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Name: Chloe Ashbridge

PhD: English

Thesis Title: State of the Nation: The Literary North and the Politics of Devolution

 

Thesis Description:

The thesis offers the first dedicated examination of how contemporary Northern writers negotiate the politics of British multiculturalism and nationhood. My project pursues two interlinked research questions. First, how does fiction from Northern England and Scotland since the mid-1990s register multiculturalism as a state practice which prioritises metropolitan London, marginalising localities and cultural production elsewhere? Second, how do writers from the urban ‘North’ represent localised modes of experience that undermine the tenability of 'Britishness' in a period characterised by constitutional uncertainty, culminating in referendums on Scottish independence and membership of the European Union? My project considers these questions in the context of three overlapping socio-political frames: deindustrialisation, declining unitary national identity, and the disintegration of Empire.

Following a post-war culturalism based on bio-racism during the Powellite and Thatcher years, the 1990s saw 'multiculturalism' harnessed by New Labour towards of a practice of essentialising cultural, rather than biological, others, and more recently, de-industrialisation, unemployment and strain on the welfare state gave rise to right-wing anti-European rhetoric aiming to ‘take back control’ of the nation. As many social commentators have suggested, the effects of such socio-political upheaval have emphatically effected the post-industrial economy of the North, and we cannot ignore literary responses which engage and respond to these concerns. Tom Nairn, Paul Gilroy and Stuart Hall for example argue that postwar unemployment, immigration and global recession marked a crisis in national identity as the British Empire broke apart, and the nation state entered a period of decline. While British fiction has, since the mid-1990s, been concerned with this cultural turn in state politics, literary criticism remains problematically centred on metropolitan London as a signifier of British multiculture.  As such, we cannot fully understand the causes or significance of these events without a critical examination of the Literary North, a body of work which has hitherto been overlooked. Ranging from Yorkshire (Jonathan Coe), Sheffield (Sunjeev Sahota), Manchester (Zahid Hussain), Glasgow (Leila Aboulela), and Aberdeen (Karen Campbell) to an ‘Iron Town’ (Anthony Cartwright), the thesis investigates how literary geographies marginalised within Britain critique multiculturalism as a state-supported practice and offer specifically localised, devolved engagements with these socio-political concepts.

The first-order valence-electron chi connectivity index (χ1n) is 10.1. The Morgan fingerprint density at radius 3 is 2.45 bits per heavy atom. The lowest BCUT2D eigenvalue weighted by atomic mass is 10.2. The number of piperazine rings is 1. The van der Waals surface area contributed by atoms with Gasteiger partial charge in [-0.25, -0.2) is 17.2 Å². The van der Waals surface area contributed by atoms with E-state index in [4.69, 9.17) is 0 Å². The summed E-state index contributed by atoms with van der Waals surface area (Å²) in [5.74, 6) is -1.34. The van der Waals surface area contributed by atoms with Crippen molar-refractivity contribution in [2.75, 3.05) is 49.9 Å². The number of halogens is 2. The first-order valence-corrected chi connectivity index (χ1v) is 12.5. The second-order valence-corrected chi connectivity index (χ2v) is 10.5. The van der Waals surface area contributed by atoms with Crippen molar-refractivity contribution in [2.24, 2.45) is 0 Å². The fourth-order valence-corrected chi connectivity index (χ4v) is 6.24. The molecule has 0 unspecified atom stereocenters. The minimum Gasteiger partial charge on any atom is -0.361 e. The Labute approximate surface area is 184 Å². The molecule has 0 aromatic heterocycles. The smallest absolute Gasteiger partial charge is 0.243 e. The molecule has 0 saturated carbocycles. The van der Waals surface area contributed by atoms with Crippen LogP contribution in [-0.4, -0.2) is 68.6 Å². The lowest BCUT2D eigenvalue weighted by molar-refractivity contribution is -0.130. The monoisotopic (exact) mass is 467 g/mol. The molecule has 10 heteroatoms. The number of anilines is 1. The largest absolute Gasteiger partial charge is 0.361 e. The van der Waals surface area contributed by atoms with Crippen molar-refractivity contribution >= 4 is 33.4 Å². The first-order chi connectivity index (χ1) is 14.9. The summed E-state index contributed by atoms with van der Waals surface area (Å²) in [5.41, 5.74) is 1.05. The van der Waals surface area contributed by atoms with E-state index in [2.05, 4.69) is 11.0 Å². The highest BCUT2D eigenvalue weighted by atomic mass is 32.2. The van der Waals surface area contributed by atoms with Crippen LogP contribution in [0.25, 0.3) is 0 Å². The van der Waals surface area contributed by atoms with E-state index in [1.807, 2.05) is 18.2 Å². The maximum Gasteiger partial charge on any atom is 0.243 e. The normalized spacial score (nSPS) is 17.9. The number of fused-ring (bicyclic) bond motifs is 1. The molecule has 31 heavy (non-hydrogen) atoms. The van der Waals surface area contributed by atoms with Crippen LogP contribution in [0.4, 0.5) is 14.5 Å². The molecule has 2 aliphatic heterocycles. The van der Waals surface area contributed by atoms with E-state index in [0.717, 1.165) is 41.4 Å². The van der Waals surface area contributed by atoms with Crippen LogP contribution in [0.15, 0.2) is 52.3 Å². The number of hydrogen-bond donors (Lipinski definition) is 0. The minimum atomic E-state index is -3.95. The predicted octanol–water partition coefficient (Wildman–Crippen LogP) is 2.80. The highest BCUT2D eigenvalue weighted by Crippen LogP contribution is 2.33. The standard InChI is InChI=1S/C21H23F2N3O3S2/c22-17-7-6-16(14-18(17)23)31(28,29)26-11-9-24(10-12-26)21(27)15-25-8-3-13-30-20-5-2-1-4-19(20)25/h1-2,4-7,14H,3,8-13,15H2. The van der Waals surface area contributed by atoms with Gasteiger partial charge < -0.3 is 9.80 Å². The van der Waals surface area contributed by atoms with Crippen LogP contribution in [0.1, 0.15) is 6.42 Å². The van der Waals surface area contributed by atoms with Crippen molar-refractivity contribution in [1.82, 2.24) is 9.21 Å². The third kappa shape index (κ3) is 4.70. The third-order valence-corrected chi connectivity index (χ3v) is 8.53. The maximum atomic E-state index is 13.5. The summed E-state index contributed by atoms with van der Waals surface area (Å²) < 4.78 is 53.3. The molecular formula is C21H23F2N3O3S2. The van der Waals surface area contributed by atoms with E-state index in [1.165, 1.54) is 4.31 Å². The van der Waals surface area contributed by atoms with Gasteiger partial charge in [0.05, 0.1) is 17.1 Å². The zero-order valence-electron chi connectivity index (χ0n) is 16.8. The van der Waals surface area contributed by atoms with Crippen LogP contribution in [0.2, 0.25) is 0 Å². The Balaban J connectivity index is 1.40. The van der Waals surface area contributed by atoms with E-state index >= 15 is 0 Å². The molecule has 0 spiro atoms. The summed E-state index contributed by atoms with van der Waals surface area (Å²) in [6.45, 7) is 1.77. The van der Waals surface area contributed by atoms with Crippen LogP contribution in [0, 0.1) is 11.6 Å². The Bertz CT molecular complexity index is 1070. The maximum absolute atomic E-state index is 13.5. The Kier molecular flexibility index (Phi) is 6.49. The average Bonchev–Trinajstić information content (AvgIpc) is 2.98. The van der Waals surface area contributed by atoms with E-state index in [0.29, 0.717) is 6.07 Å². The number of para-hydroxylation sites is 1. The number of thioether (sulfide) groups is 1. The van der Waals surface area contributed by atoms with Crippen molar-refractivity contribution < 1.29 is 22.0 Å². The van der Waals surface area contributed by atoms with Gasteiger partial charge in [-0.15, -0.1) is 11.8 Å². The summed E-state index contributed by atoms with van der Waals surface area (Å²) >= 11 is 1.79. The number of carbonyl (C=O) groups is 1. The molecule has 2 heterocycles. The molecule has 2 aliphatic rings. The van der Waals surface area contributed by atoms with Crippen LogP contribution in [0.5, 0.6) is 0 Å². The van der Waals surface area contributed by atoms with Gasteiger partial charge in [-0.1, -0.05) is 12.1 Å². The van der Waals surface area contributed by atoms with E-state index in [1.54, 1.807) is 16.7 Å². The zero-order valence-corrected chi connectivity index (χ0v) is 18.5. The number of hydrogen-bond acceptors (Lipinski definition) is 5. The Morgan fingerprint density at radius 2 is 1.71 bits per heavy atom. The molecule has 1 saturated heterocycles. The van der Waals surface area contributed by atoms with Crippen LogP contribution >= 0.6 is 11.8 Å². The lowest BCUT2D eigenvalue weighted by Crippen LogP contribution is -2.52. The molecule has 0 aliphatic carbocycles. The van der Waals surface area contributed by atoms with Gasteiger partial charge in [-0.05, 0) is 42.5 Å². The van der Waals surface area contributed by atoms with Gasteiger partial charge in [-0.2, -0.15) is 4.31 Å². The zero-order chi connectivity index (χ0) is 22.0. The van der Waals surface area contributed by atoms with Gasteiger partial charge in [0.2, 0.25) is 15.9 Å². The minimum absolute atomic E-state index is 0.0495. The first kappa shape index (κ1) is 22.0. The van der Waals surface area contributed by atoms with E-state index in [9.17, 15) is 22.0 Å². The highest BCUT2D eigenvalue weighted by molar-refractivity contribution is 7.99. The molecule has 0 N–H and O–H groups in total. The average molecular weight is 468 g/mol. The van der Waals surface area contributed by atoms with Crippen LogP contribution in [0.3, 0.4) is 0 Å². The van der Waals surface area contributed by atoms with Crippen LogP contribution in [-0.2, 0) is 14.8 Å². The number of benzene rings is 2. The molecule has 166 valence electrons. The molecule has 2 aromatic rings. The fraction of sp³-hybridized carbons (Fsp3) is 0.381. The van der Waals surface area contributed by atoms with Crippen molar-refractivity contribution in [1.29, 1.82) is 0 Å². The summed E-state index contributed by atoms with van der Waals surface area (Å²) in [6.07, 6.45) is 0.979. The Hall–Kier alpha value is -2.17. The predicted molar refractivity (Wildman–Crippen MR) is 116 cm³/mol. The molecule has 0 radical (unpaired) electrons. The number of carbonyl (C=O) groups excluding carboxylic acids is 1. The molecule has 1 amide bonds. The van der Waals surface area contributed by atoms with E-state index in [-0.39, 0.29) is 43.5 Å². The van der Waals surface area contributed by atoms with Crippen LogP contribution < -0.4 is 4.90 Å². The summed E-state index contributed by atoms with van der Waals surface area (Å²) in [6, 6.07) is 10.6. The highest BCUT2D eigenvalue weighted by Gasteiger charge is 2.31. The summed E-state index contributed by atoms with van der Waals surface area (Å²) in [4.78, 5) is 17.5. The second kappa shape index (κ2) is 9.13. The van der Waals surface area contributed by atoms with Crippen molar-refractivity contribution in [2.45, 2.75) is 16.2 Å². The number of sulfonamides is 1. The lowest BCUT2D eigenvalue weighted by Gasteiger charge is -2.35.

Through a combined methodology of political theory and cultural geography, this project considers how literature articulates these tensions in the industrial North, examining aesthetics, form and the contribution of literary economy and discourse to broader cultural politics. In this way, the project’s devolutionary imperative addresses two aims: to disrupt the dominance of London as a privileged site within multicultural debates, and 'Britishness' as a unitary national identity, by working towards a devolved literary culture.  

 

Supervisors and Institution(s): 

Dr Joe Jackson (UoN)

Professor Dominic Head (UoN)

Dr Corinne Fowler (UoL)

 

Scholarly / Public Engagement Activities:

2017:

Conference Presentations:

  • Zadie Smith's Urbanisms of Injustice and Spatial Freedom in the Post-Crash Era. Fast Forward: Women's Writing in the Twenty-First Century. Postgraduate Contemporary Women's Writing Network. Sheffield Hallam University.

Professional Activities:

  • Panel Chair at the conference: Uplandish: New Perspectives on Northern England's Wild Places. York St John University.
  • Assistant Editor of Postgraduate Journal of Language, Text and Society. University of Nottingham.
  • Member of the British Association of Contemporary Literary Studies (BACLS)

 

2016:

Conference Presentations:

    • Negotiating the Socio-Spatial Dialectic: Becoming Anti-Subject in Colson Whitehead's Zone One. Making America Great Again: Negotiating the Borders and Boundaries of Americanism. British Association of American Studies. University of Leeds.

    • 'Life on the Dub Side': Temporary Zones of Autonomy in Jeff Noon's Vurt. Borders and Borderlands: Liminal Textualities in Contemporary Literature. York St John University.

    • Cartographies of Power and the Spatialization of Class in Jenni Fagan's The Panopticon. Cityscapes: Media Textualities. York St John University.

    • 'Write Yourself. Your Body Must be Heard': Reconfiguring the Narrative of Female Identity in Maxine Hong Kingston's The Woman Warrior and Sandra Cisneros' Woman Hollering Creek. Reflections on the Contemporary. York St John University.

 

Professional Activities:

  • Conference Organiser of the postgraduate symposium: Borders and Borderlands: Liminal Textualities in Contemporary Literature. York St John University.

Other Research Interests:

  • Contemporary British Fiction (particularly post-2008).
  • Literature with a political focus.
  • The relationship between literary production, prize culture, and 'Britishness'.
  • The English Question and devolution.
  • Literary responses to Brexit and the Northern Powerhouse. 

Teaching Experience:

  • Teacher of Secondary English. Manor Church of England Academy (September 2016 - June 2017)
  • English Literature Examiner. AQA (June 2017 - August 2017)

 

 

 

 

 

University email address:  Chloe.Ashbridge@Nottingham.ac.uk

Twitter: @ChloeAshbridge

Academia: http://nottingham.academia.edu/ChloeAshbridge

LinkedIn: https://uk.linkedin.com/in/chloe-ashbridge-38048b104

 

Website: www.chloeashbridge.wordpress.com

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